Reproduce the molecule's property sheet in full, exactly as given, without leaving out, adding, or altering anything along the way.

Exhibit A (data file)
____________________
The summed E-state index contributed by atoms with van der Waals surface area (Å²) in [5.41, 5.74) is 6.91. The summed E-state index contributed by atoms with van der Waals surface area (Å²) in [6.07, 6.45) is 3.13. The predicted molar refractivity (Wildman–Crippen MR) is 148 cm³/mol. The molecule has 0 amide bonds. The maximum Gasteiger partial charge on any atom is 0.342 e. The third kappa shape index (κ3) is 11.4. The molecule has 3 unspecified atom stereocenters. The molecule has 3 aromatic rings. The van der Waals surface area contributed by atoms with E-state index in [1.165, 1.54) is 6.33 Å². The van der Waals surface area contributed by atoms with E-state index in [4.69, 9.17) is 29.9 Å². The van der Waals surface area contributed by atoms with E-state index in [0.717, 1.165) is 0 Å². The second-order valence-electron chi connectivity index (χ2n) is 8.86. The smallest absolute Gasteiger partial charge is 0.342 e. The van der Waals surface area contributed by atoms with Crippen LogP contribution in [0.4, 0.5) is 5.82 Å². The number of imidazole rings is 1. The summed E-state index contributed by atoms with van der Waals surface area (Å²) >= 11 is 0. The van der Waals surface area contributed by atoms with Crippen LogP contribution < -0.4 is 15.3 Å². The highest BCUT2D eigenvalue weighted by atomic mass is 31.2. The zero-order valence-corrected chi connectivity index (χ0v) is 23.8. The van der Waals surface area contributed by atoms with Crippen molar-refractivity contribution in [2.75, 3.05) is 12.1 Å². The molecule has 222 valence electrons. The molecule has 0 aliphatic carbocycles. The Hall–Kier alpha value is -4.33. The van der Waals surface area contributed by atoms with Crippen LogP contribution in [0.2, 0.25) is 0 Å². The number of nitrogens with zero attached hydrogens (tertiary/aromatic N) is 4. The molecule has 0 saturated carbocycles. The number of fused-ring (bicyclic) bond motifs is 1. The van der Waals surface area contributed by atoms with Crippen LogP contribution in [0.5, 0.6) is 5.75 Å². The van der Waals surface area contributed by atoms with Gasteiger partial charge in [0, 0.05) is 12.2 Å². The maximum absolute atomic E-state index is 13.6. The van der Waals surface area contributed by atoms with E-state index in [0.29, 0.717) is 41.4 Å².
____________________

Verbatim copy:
The summed E-state index contributed by atoms with van der Waals surface area (Å²) in [5.41, 5.74) is 6.91. The summed E-state index contributed by atoms with van der Waals surface area (Å²) in [6.07, 6.45) is 3.13. The predicted molar refractivity (Wildman–Crippen MR) is 148 cm³/mol. The molecule has 0 amide bonds. The maximum Gasteiger partial charge on any atom is 0.342 e. The third kappa shape index (κ3) is 11.4. The molecule has 3 unspecified atom stereocenters. The molecule has 3 aromatic rings. The van der Waals surface area contributed by atoms with E-state index in [1.165, 1.54) is 6.33 Å². The van der Waals surface area contributed by atoms with E-state index in [4.69, 9.17) is 29.9 Å². The van der Waals surface area contributed by atoms with E-state index in [0.717, 1.165) is 0 Å². The second-order valence-electron chi connectivity index (χ2n) is 8.86. The smallest absolute Gasteiger partial charge is 0.342 e. The van der Waals surface area contributed by atoms with Crippen LogP contribution in [0.4, 0.5) is 5.82 Å². The number of imidazole rings is 1. The summed E-state index contributed by atoms with van der Waals surface area (Å²) >= 11 is 0. The van der Waals surface area contributed by atoms with Crippen LogP contribution < -0.4 is 15.3 Å². The highest BCUT2D eigenvalue weighted by atomic mass is 31.2. The zero-order valence-corrected chi connectivity index (χ0v) is 23.8. The van der Waals surface area contributed by atoms with Crippen molar-refractivity contribution in [2.75, 3.05) is 12.1 Å². The molecule has 222 valence electrons. The molecule has 0 aliphatic carbocycles. The Hall–Kier alpha value is -4.33. The van der Waals surface area contributed by atoms with Crippen LogP contribution in [0.2, 0.25) is 0 Å². The number of nitrogens with zero attached hydrogens (tertiary/aromatic N) is 4. The molecule has 0 saturated carbocycles. The number of fused-ring (bicyclic) bond motifs is 1. The van der Waals surface area contributed by atoms with Crippen LogP contribution in [0.5, 0.6) is 5.75 Å². The van der Waals surface area contributed by atoms with Gasteiger partial charge in [0, 0.05) is 12.2 Å². The maximum absolute atomic E-state index is 13.6. The van der Waals surface area contributed by atoms with E-state index in [0.29, 0.717) is 41.4 Å².